This week on From the Vault, Pacifica Radio Archives and the Get Lit Players Organization present an hour of live poetry mixed archival recordings of poets from the Pacifica Radio Archives. Get Lit live poets include Marqueesha Babers, Walter Finnie, Rhiannon McGavin, Diego Sanchez, Kyland Turner; selections from Pacifica Radio Archives includes Sonia Sanchez, Langston Hughes, and Audre Lorde. We’ll also hear from Diane Luby Lane, the founder of the Get Lit Players organization, Grace Cavalieri, host of the nationally syndicated program The Poet and the Poem, and Steven Reigns, Poet Laureate of West Hollywood, California.

From the Vault is presented as part of the Pacifica Radio Archives Preservation and Access Project, funded in part by an award from the GRAMMY Foundation and the National Historical Publications and Records Commission at the National Archives and Records Administration, and past grants from the National Endowment for the Arts, the Ford Foundation, and the American Archive funded by the Corporation for Public Broadcasting, along with the generous support of Pacifica Radio Listeners. We also thank our partners and collaborators at the Pop-Up Archive, Amara, Other Minds Archives, George Blood Audio, and the California Audio Visual Preservation Project.

PURCHASE a copy of this program or learn more about the historic archival recordings used within this episode. To purchase a CD copy of this program by phone, please call Pacifica Radio Archives at 800.735.0230 x 262.

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FTV 467 Chilean Folk Legend Violeta Parra Presented by Carlos Hagen, 1973

Posted in Update on April 24th, 2015

This week on From the Vault we celebrate the godmother of Chilean New Folklore Movement (Nueva Canción), Violeta Parra, through her music and the stories of prolific Pacifica Radio producer Carlos Hagan.

In February, 1973, Carlos Hagen turned his attention to Violeta Parra, the highly influential Chilean musician who, beginning in the 1950’s, scoured the Chilean pueblos, to document traditional Chilean songs for all occasions. Violeta Parra would reconstitute what she learned from her travels into a new folkloric music, or Nueva Cancion, to help tell the stories of contemporary Chilean society. She would influence musicians in her own country (such as Victor Jara) as well as musicians here in the United States and beyond: her most popular song, “Gracias a La Vida” was covered by artists such as Argentinean Mercedes Sosa, Mexico’s Chavela Vargas, and American Joan Baez. In this program, we’ll hear Hagen present incredibly rare Violeta Parra recordings from his personal collection and share wonderful insight into each song, translating important passages and context into English for his American audience.

Some of Violeta Parra’s music included in this week’s program:
La Refolosa (Popular dance in Chile)
Nina Hichicera (Bewitching Girl)
La Petaquita (The Little Purse)
La Jardinera (The Gardening Girl)

La Cueca Larga de los Meneses (Poem by her brother Nicanor Parra “The Large Chilean Dance La Cueca of the El Palomo (The Male Dove)
Ausencia (Absence – Sad Love Song)

From the Vault is presented as part of the Pacifica Radio Archives Preservation and Access Project, funded in part by an award from the GRAMMY Foundation and the National Historical Publications and Records Commission at the National Archives and Records Administration, and past grants from the National Endowment for the Arts, the Ford Foundation, and the American Archive funded by the Corporation for Public Broadcasting, along with the generous support of Pacifica Radio Listeners. We also thank our partners and collaborators at the Pop-Up Archive, Amara, Other Minds Archives, George Blood Audio, and the California Audio Visual Preservation Project.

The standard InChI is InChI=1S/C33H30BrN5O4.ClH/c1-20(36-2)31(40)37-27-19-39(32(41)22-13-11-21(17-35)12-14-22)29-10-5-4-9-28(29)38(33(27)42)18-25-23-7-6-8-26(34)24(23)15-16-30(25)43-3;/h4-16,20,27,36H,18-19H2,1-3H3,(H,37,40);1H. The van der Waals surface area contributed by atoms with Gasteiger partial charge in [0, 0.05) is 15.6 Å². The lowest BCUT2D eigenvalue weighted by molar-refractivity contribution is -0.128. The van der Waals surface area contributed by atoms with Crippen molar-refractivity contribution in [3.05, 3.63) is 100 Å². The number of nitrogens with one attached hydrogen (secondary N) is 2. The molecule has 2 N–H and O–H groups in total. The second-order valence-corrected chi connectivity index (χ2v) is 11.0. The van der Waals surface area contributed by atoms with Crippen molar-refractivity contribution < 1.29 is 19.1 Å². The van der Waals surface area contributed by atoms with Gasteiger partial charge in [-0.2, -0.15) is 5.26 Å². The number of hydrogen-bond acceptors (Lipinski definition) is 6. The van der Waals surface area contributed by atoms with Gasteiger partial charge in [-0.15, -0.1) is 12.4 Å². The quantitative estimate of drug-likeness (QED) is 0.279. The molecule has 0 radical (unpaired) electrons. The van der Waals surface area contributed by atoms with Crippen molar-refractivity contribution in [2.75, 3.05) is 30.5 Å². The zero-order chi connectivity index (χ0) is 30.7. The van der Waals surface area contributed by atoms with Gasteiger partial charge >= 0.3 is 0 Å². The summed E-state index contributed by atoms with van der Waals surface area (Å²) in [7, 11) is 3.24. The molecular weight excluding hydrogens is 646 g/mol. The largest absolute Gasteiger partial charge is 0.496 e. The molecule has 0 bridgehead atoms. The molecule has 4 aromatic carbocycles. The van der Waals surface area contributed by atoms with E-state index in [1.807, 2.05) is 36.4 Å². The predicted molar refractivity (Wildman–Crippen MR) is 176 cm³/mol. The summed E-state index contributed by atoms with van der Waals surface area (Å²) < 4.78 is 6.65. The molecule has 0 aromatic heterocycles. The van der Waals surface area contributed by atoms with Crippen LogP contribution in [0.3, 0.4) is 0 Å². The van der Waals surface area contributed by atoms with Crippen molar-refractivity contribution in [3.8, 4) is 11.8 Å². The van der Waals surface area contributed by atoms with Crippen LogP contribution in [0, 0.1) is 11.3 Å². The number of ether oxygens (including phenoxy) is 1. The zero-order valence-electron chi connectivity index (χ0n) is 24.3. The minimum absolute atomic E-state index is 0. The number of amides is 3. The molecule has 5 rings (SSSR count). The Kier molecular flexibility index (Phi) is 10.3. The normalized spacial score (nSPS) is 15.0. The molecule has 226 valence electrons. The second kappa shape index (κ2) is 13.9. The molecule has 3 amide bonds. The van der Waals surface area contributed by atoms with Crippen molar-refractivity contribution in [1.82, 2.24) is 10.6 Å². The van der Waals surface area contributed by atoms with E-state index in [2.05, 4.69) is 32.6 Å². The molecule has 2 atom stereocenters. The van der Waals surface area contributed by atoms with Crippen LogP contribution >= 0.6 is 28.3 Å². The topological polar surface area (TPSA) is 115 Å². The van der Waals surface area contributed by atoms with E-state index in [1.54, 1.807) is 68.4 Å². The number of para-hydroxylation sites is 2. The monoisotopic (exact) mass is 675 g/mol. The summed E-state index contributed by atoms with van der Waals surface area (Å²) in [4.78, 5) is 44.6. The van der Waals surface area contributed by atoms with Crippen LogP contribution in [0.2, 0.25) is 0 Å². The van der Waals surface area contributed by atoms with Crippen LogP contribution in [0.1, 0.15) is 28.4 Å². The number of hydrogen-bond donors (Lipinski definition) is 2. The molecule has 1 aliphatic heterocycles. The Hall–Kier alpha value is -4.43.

PURCHASE a copy of this program or learn more about the historic archival recordings used within this episode. To purchase a CD copy of this program by phone, please call Pacifica Radio Archives at 800.735.0230 x 262.

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FTV 466 Eduardo Galeano – A Poet of Many Worlds

Posted in Update on April 17th, 2015

This week on From the Vault we honor one of the great journalists, authors and poets of our time, Eduardo Galeano, who died on Monday April 13th, 2015. Two recordings from Pacifica Radio Archives perfectly exemplify Eduardo Galeano’s artistry with words, his compassion for humanity, and his relentless pursuit to present the unknown history of the Americas and give voice to non-traditional history-makers. We begin with a 1992 interview Eduardo Galeano gave to historian and Pacifica Radio KPFK programmer Nancy Hollander, and follow with a 1991 live audience reading by Eduardo Galeano at Los Angeles City College, in a recording titled Eduardo Galeano: A Poet of Many Worlds.

From the Vault is presented as part of the Pacifica Radio Archives Preservation and Access Project, funded in part by an award from the GRAMMY Foundation and the National Historical Publications and Records Commission at the National Archives and Records Administration, and past grants from the National Endowment for the Arts, the Ford Foundation, and the American Archive funded by the Corporation for Public Broadcasting, along with the generous support of Pacifica Radio Listeners. We also thank our partners and collaborators at the Pop-Up Archive, Amara, Other Minds Archives, George Blood Audio, and the California Audio Visual Preservation Project.

PURCHASE a copy of this program or learn more about the historic archival recordings used within this episode. To purchase a CD copy of this program by phone, please call Pacifica Radio Archives at 800.735.0230 x 262.

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FTV 465 Stan Freberg, Satire Legend

Posted in Update on April 10th, 2015

This week on From the Vault we pay homage to comedic legend Stan Freberg, who passed away on April 7th, 2015. From humble beginnings in Pasadena, California, Freberg went to Hollywood at the age of eighteen, and quickly made a name for himself as a master satirist, animation voice actor, and radio personality. Freberg’s legacy is evident throughout Hollywood more than ever today, influencing the likes of Monty Python, South Park, Mad Men, and even the hosts of American late-night television comedy.